It could be verse: Herbert Elliott

It could be verse*

Poems are like teabags in that they have the potential to infuse our minds and hearts with the flavor of their contents.  They communicate feeling, connection and meaning.  They are immediate pieces of humanity; they are portable worlds.

Poetry, we sometimes think, belongs in a special place, like a literature class, or a valentine.  But what if poems were as ubiquitous as advertisements?  What if poems secretly crept out of their lonely volumes and appeared in your lunch box, your in-box, or on TV, a brief haiku between the six o’clock news and Seinfeld.  In this skinny column I’d like to introduce you to the poetry made by your Vermont neighbors like Diane Swan and Burt Porter.

To kick off the column, I chose a poem by St. Johnsbury poet, Herbert Elliott (1914-1990), whose observations in his poem, “Birds With Us” conveys the tugging of spring upon winter, winter upon spring, as we and the just arrived birds carry on together amid the unsettled season. Elliott was a dairy farmer, and this poem comes from his collection, Take Your Last Look, selected by his daughter Sandria Elliott Ebbett. The poem comforts us as we shovel out of April and splash into May.

 

Birds With Us              by Herbert Elliott

 

The April snow came late

And covered bush and weed.

Around the house in flocks

The spring birds came to feed.

 

The wood-birds left the woods

And snowy forest floor

And printed little tracks

Before the kitchen door.

 

The night came, and the moon,

And in the silver gleam

In barn they dreamed of spring

On rafter and on beam.

 

*column first appeared in the Barton Chronicle on May 2, 2007. It is reprinted with permission, and a special feature in celebration of National Poetry Month, and in conjunction with POETRY Alive!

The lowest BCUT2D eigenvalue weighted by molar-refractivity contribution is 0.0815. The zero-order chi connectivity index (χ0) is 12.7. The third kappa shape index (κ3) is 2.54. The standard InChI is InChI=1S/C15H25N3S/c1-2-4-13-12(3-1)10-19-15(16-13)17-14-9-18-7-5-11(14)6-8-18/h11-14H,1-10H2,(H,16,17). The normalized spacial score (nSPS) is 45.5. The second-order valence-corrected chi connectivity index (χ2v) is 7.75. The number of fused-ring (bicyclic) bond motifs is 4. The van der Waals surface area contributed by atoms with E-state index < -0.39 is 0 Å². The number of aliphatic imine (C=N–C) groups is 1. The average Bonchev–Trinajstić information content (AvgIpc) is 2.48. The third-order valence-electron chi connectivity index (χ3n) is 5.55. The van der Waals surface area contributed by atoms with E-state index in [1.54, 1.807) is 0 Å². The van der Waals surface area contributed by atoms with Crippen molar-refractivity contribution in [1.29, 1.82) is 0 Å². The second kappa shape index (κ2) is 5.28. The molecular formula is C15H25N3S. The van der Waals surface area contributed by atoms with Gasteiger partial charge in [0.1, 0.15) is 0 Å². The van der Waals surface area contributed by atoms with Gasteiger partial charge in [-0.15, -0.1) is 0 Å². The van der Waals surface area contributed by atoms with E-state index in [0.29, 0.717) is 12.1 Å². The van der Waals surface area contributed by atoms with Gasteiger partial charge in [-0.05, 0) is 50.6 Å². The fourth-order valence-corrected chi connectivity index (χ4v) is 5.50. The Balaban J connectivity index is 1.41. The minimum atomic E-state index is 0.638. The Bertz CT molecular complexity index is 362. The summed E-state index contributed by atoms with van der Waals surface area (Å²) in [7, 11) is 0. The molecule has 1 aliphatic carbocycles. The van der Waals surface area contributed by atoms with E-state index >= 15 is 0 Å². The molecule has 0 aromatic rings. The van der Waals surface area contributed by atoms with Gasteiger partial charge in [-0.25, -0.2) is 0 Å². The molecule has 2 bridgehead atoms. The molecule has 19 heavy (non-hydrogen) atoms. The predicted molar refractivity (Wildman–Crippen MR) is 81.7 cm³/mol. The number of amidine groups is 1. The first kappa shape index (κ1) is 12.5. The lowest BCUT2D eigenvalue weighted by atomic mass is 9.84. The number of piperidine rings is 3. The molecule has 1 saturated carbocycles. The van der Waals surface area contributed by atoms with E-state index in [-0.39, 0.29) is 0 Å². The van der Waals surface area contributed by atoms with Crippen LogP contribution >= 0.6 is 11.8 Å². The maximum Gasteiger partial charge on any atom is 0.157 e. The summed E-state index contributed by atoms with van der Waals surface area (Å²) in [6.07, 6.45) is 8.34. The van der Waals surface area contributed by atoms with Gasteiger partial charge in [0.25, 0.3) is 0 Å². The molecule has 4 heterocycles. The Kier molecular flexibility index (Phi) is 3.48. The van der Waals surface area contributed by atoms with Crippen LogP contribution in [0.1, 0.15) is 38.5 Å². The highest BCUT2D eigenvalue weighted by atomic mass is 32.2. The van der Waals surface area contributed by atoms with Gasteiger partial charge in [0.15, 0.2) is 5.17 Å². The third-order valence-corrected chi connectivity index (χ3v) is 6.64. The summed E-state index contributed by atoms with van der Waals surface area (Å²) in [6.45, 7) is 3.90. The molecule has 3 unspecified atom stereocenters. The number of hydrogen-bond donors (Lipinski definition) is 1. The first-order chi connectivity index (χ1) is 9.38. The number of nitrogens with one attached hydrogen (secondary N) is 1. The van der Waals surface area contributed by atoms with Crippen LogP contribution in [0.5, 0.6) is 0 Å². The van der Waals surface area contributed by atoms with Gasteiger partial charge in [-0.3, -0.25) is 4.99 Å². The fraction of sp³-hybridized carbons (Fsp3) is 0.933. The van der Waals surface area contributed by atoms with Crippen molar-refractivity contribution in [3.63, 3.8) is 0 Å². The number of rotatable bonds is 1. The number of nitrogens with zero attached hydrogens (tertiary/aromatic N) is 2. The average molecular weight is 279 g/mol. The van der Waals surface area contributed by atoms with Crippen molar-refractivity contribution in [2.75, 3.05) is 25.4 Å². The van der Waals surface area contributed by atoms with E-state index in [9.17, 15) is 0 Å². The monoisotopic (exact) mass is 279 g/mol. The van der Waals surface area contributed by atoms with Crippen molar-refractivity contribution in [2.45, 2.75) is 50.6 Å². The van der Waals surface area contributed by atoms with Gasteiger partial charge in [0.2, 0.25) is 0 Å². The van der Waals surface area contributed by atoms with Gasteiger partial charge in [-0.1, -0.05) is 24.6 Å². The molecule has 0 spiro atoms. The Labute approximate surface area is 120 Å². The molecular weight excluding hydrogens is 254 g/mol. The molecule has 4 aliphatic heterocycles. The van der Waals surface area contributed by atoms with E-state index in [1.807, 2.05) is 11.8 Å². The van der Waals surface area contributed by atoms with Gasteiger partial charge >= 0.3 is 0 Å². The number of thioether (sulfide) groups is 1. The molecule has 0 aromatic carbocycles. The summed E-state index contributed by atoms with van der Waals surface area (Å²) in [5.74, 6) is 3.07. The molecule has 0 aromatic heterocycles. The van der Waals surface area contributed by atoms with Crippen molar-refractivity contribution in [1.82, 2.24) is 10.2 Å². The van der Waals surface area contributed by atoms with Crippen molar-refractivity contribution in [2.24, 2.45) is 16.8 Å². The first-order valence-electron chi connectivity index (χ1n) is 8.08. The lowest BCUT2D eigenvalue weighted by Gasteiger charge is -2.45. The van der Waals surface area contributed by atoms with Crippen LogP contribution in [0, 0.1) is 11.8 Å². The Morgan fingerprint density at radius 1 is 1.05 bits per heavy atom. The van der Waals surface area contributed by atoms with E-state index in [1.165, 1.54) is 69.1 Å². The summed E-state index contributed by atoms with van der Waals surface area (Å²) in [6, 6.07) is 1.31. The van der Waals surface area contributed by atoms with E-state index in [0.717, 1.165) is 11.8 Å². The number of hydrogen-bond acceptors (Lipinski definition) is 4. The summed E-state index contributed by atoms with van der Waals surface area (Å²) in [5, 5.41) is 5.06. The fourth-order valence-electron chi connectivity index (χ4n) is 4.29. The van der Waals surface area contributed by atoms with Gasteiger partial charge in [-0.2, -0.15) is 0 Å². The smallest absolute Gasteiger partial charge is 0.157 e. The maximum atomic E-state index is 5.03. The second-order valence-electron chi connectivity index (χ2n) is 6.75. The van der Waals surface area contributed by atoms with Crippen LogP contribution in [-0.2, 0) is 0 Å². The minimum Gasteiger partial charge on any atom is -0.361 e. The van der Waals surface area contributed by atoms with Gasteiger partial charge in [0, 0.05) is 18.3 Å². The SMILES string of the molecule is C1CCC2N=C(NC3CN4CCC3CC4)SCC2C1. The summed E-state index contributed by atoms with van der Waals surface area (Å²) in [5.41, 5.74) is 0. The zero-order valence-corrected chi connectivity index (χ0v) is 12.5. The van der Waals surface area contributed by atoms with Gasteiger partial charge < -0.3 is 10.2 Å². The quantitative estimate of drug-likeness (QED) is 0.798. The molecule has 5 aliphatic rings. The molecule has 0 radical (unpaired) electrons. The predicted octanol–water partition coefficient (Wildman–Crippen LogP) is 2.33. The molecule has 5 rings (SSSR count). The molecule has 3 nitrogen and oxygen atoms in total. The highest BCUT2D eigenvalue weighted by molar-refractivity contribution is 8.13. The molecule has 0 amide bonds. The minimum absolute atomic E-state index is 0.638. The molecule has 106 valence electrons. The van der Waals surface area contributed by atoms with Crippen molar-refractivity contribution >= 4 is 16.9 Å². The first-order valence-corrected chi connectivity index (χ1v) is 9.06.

Julia Shipley is one of three newspaper columnists in the United States. Her column, It could be verse,has appeared monthly in the Barton Chronicle for five years, showcasing the poetry of more than 50 Vermont writers. In May she will present, “The News from Poems,” a talk on Contemporary Vermont Poetry as part of the Osher Life Long Learning Institute lecture series in Newport, Vt. Her own poems have appeared in Hunger Mountain, Gihon River Review,  Bloodroot, Rivendell and elsewhere. Her chapbook Herd was published by Sheltering Pines Press. For more information please go to: www.writingonthefarm.com

 

It could be verse: David Hinton

*It could be verse: Some ancient words to celebrate spring

Happy National Poetry Month, and welcome to words written about 959 years ago. To celebrate the thirty poetic days of April, I selected two poems translated from Chinese by David Hinton, who lives in East Calais. In Mountain Home: The Wilderness Poetry of Ancient China, Mr. Hinton provides translations of 19 poets who lived many springs ago. Tu Mu’s life spanned from 803-853. Mei Yao-Ch’en lived from 1002-1060. Despite the abyss of years and culture: both of these poems reach out to us, here, now. I think Tu-Mu may have been walking around in the Morse’s sugar woods. Perhaps Mei Yao- Ch’en and his horse paused over by Wrightsville Reservoir.

Though neither of these ancient poets had an answering machine (or a phone for that matter), they have left these spring greetings for us, that perhaps encourage us to leave our own message.

Thankfully, one thousand springs later, limbs are again blossoming on ancient trees.

A Mountain Walk by Tu Mu (tran. David Hinton)

Climbing far into cold mountains, the stone path

steepens.

White clouds are born up here, and there are

houses too.

I stop to sit for a while, savoring maple forests in late light;

frost glazed leaves glistening red as mid-spring blossoms.

***

East River by Mei Yao-Ch’en (tran. David Hinton)

Reaching East River, I gaze across the water,

Then sit facing a lone island. Boats creep forth.